Taiwan leader tells China war ‘absolutely not an option’

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Tsai Ing-wen

Taiwanese President Tsai Ing-wen delivers a speech during National Day celebrations in front of the Presidential Building in Taipei, Taiwan, Monday, Oct. 10, 2022. (AP Photo/Chiang Ying-ying)

TAIPEI, Taiwan (AP) — China’s threats of military action against Taiwan are “absolutely not an option” and will “only push our two sides further from each other,” Taiwanese President Tsai Ing-wen said Monday.

Speaking on Taiwan’s National Day, Tsai said China should not mistake Taiwan’s multiparty democratic political system for weakness and “attempt to divide Taiwanese society.”

“I want to make clear to the Beijing authorities that armed confrontation is absolutely not an option for our two sides,” Tsai said. “Only by respecting the commitment of the Taiwanese people to our sovereignty, democracy, and freedom can there be a foundation for resuming constructive interaction across the Taiwan Strait,” she said.

Fighter jets and a Chinook helicopter displaying Taiwan’s flag flew overhead while the band from Taipei’s First Girls’ High School played hits ranging from the Beatles to Lady Gaga.

National Day festivities included international guests such as Palau President Surangel S. Whipps Jr., whose country’s blue and yellow flag flew alongside Taiwan’s red banner with its blue square and white star.

The holiday evokes Taiwan’s endurance as a separate political entity with a thriving democracy and free press. Generally known as “Double Ten” in Taiwan, it commemorates a 1911 uprising by troops in the Chinese city of Wuhan that eventually led to downfall of the Qing Dynasty. China’s Communist Party swept the Nationalist government from the mainland amid civil war in 1949 and continues to claim the island.

In response, Foreign Ministry spokesperson Mao Ning reiterated China’s long-held stance that “Taiwan is …. not an independent state and has no so-called president.”

“The root cause of the current tensions in the Taiwan Strait is that the (ruling Democratic Progressive Party) authorities have been clinging to Taiwan independence and colluding with external forces to make provocations,” Mao told reporters at a daily briefing. “We are ready to create a wide space for peaceful reunification, but will never leave any room for secessionist activities of Taiwan independence.”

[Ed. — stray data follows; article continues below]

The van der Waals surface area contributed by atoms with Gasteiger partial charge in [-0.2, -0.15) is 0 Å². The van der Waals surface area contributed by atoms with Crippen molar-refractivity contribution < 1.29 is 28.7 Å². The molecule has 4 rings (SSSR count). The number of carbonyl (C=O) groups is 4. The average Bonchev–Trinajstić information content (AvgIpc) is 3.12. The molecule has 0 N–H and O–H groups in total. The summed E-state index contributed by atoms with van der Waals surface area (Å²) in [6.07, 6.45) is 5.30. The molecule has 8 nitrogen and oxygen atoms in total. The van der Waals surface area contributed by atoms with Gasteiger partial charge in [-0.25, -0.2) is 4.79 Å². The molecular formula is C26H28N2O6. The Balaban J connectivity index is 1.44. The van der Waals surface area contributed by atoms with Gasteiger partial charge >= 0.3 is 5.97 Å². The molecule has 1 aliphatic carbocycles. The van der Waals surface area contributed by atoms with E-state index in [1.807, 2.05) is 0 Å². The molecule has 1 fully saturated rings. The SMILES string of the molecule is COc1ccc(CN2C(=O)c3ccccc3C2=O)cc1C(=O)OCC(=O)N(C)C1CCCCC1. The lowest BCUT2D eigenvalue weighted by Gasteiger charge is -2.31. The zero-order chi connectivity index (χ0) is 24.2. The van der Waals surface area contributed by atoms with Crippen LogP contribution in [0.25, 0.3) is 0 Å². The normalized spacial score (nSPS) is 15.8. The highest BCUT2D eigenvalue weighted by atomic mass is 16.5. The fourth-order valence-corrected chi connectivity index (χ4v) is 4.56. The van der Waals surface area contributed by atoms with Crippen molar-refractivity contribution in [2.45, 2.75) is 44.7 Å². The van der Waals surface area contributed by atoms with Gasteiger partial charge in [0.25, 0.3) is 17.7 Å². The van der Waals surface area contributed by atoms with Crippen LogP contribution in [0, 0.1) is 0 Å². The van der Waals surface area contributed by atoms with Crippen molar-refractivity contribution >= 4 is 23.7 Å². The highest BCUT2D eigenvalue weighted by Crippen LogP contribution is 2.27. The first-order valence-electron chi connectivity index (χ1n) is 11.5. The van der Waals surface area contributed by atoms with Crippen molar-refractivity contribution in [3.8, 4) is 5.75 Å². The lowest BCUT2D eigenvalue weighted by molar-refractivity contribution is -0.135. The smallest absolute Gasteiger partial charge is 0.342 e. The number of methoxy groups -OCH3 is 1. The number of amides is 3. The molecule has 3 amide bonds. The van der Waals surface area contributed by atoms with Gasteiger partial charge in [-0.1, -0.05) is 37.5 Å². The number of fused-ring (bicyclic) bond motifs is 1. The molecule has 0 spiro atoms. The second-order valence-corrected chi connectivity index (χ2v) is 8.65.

Tsai’s speech focused largely on Taiwan’s success in strengthening the social security net for an aging society and growing its high-tech economy despite the pandemic.

But she also emphasized Taiwan’s efforts to protect itself, with increased imports of foreign hardware, revitalization of its domestic arms industry and upgraded training for reserves. Tsai singled out Taiwan’s submarine development program and the delivery of its first domestically developed and constructed 10,000-ton landing platform dock, Yushan, as particular successes.

Russia’s war on Ukraine has refocused attention on China and on ways Taiwan can resist a much larger and more powerful foe equipped with the world’s largest standing army and a huge arsenal of missiles.

That was further underscored when China launched threatening military exercises around the island in response to a visit to Taiwan in early August by U.S. House Speaker Nancy Pelosi.

Beijing sent ships and planes across the midline of the Taiwan Strait that had long been a buffer zone between the sides in what was seen by some as a rehearsal of a blockade that could presage an attack. The U.S. has warned against such an action and Taiwan’s defense chief said the island has sufficient resources to resist an attempt to cut it off from the outside world.

China also declared testing zones around the island in some of the world’s most heavily traveled shipping lanes and fired at least four missiles over Taiwan, some of them landing in Japan’s exclusive economic zone.

Japan issued diplomatic protests over the missile firings and signed on to a statement from the Group of Seven industrialized countries criticizing the war games.

Despite Beijing’s threats, U.S. and other foreign diplomats have continued to visit Taiwan and Washington’s commitment to Taiwan’s defense appears only to have grown.

Although Taipei and Washington have no formal diplomatic relations — a concession made to Beijing on the establishment of official ties in 1979 — U.S. law requires that Taipei has the ability to defend itself. It also requires Washington to regard all threats to the island as matters of “grave concern.”

That commitment rests on a concept of “strategic ambiguity,” whereby Washington insists Taiwan’s status must be resolved peacefully but does not say if U.S. forces might be sent in response to a Chinese attack.

As China has ramped up its threats, that concept has eroded. President Joe Biden, in a CBS “60 Minutes” interview last month, said that “U.S. forces, U.S. men and women, would defend Taiwan in the event of a Chinese invasion.”

The White House said after the interview that U.S. policy toward Taiwan hasn’t changed.

Last month, the Biden administration announced a $1.09 billion arms sale to Taiwan, including $355 million for Harpoon air-to-sea missiles; $85 million for Sidewinder air-to-air missile and a $655 million logistics support package for Taiwan’s surveillance radar program, which provides air defense warnings.

China, meanwhile, refuses to acknowledge Taiwanese self-determination or recognize Tsai’s government. The two sides have not had any formal contacts the first of her two terms began in 2016.

Apart from military threats, Beijing blocks Taiwan from participating in international health, economic and cultural forums and has banned some imports from the island in apparent violation of World Trade Organization rules.

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